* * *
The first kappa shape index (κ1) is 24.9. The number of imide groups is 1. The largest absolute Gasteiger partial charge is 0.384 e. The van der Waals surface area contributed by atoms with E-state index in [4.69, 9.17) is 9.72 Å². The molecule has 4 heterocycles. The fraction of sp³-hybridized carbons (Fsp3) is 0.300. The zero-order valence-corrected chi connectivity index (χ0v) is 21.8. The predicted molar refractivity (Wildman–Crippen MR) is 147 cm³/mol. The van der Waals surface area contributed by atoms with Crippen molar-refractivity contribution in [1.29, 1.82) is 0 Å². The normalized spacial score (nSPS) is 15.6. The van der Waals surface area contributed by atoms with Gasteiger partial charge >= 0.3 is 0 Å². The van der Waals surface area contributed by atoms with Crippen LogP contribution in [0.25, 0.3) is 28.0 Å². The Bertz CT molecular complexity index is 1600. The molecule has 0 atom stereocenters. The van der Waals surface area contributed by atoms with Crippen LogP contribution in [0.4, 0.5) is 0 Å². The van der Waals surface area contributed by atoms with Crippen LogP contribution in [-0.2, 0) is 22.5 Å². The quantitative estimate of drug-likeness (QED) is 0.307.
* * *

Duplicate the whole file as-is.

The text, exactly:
The first kappa shape index (κ1) is 24.9. The number of imide groups is 1. The largest absolute Gasteiger partial charge is 0.384 e. The van der Waals surface area contributed by atoms with E-state index in [4.69, 9.17) is 9.72 Å². The molecule has 4 heterocycles. The fraction of sp³-hybridized carbons (Fsp3) is 0.300. The zero-order valence-corrected chi connectivity index (χ0v) is 21.8. The predicted molar refractivity (Wildman–Crippen MR) is 147 cm³/mol. The van der Waals surface area contributed by atoms with Crippen molar-refractivity contribution in [1.29, 1.82) is 0 Å². The normalized spacial score (nSPS) is 15.6. The van der Waals surface area contributed by atoms with Gasteiger partial charge >= 0.3 is 0 Å². The van der Waals surface area contributed by atoms with Crippen LogP contribution in [0.25, 0.3) is 28.0 Å². The Bertz CT molecular complexity index is 1600. The molecule has 0 atom stereocenters. The van der Waals surface area contributed by atoms with Crippen LogP contribution in [0.4, 0.5) is 0 Å². The van der Waals surface area contributed by atoms with Crippen LogP contribution in [-0.2, 0) is 22.5 Å². The quantitative estimate of drug-likeness (QED) is 0.307.